How do you know if you have HIV?

While there are symptoms and early warning signs of an HIV infection, the only way to know for sure whether you have the virus is by getting tested. This needn't be a scary process, and it's vital you seek treatment as soon as possible to avoid further complications or infecting others.

How is HIV transmitted?

The most common way of transmitting HIV in the UK is through having anal or vaginal sex without using a condom.

However, Dr Mitra Dutt explains that there are other ways of getting HIV, including sharing needles and syringes, or by transmitting it from mother to baby during pregnancy, birth or breastfeeding.

"HIV itself is found in bodily fluids of the infected person. These fluids include semen, vaginal and anal fluids, blood and breast milk. That said, it cannot be transmitted through sweat, urine or saliva," she says.

"Anyone who has sex without a condom or shares needles is at risk of getting infected with HIV."

What are the symptoms of HIV?

Dr Dutt says most people with HIV experience a short illness with flu-like symptoms. This normally occurs 2-6 weeks after HIV infection and can last for a couple of weeks.

"Once these symptoms eventually disappear, you might not notice any symptoms for many years, even though the virus can continue to damage your immune system.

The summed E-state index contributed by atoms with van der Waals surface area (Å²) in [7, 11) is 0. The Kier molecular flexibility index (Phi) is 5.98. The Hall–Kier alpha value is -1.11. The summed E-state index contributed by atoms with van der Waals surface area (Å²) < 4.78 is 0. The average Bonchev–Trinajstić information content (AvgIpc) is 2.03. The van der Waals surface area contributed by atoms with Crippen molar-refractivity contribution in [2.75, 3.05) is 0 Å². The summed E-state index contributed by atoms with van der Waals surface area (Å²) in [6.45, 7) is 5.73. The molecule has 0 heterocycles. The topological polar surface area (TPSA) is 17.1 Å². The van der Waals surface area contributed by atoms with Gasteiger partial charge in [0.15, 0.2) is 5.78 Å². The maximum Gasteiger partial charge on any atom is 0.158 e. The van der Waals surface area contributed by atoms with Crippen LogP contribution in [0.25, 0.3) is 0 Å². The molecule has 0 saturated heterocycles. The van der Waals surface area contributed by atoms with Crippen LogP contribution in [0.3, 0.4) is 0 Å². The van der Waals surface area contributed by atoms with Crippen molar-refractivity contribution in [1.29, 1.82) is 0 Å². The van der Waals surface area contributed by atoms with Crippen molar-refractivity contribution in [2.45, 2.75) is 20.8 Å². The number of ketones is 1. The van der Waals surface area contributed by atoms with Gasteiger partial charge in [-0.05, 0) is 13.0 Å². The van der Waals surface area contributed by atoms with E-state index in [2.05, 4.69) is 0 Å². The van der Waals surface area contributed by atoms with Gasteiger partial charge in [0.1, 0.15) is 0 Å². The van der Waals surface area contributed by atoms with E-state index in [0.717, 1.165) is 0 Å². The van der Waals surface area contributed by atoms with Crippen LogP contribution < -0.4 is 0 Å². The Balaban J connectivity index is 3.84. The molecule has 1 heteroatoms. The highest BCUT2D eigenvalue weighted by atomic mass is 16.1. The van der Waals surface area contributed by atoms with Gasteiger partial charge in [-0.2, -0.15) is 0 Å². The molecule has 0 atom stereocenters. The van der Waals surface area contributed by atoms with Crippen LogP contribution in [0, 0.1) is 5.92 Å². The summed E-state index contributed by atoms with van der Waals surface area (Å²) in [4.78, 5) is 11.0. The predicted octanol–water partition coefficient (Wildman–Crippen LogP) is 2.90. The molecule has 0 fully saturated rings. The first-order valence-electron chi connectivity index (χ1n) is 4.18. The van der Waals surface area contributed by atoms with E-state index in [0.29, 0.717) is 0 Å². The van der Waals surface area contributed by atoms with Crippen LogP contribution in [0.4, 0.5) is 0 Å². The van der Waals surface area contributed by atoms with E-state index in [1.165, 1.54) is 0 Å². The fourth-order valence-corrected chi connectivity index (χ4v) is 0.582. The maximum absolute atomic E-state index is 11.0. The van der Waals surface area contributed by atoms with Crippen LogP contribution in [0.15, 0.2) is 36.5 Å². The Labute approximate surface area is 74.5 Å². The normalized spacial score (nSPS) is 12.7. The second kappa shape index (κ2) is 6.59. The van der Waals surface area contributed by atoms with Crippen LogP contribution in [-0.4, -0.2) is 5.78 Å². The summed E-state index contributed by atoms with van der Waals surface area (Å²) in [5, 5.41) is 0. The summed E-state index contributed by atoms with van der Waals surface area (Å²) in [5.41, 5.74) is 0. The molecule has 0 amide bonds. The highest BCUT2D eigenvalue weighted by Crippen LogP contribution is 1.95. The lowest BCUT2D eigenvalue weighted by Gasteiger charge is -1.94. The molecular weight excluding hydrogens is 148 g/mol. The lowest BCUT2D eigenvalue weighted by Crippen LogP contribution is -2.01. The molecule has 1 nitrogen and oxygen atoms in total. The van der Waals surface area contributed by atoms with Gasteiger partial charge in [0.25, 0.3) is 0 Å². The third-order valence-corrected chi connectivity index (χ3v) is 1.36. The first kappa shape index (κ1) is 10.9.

"This ultimately means that many people with HIV won't realise they're infected, unless they get tested for it," she explains.

Other symptoms of HIV besides flu include:

When should you get tested for HIV?

If you think you have been exposed to HIV, it's important to seek medical advice and to get tested as soon as possible.

Dr Dutt stresses that the only way to find out if you have HIV is to get tested, and an early diagnosis means you can access treatment sooner. This in turn can dramatically reduce your risk of becoming severely ill and passing the virus on to others.

If you start taking post-exposure prophylaxis (PEP) within 72 hours of exposure to the virus, you may be able to prevent infection altogether. PEP involves taking HIV treatment every day for one month.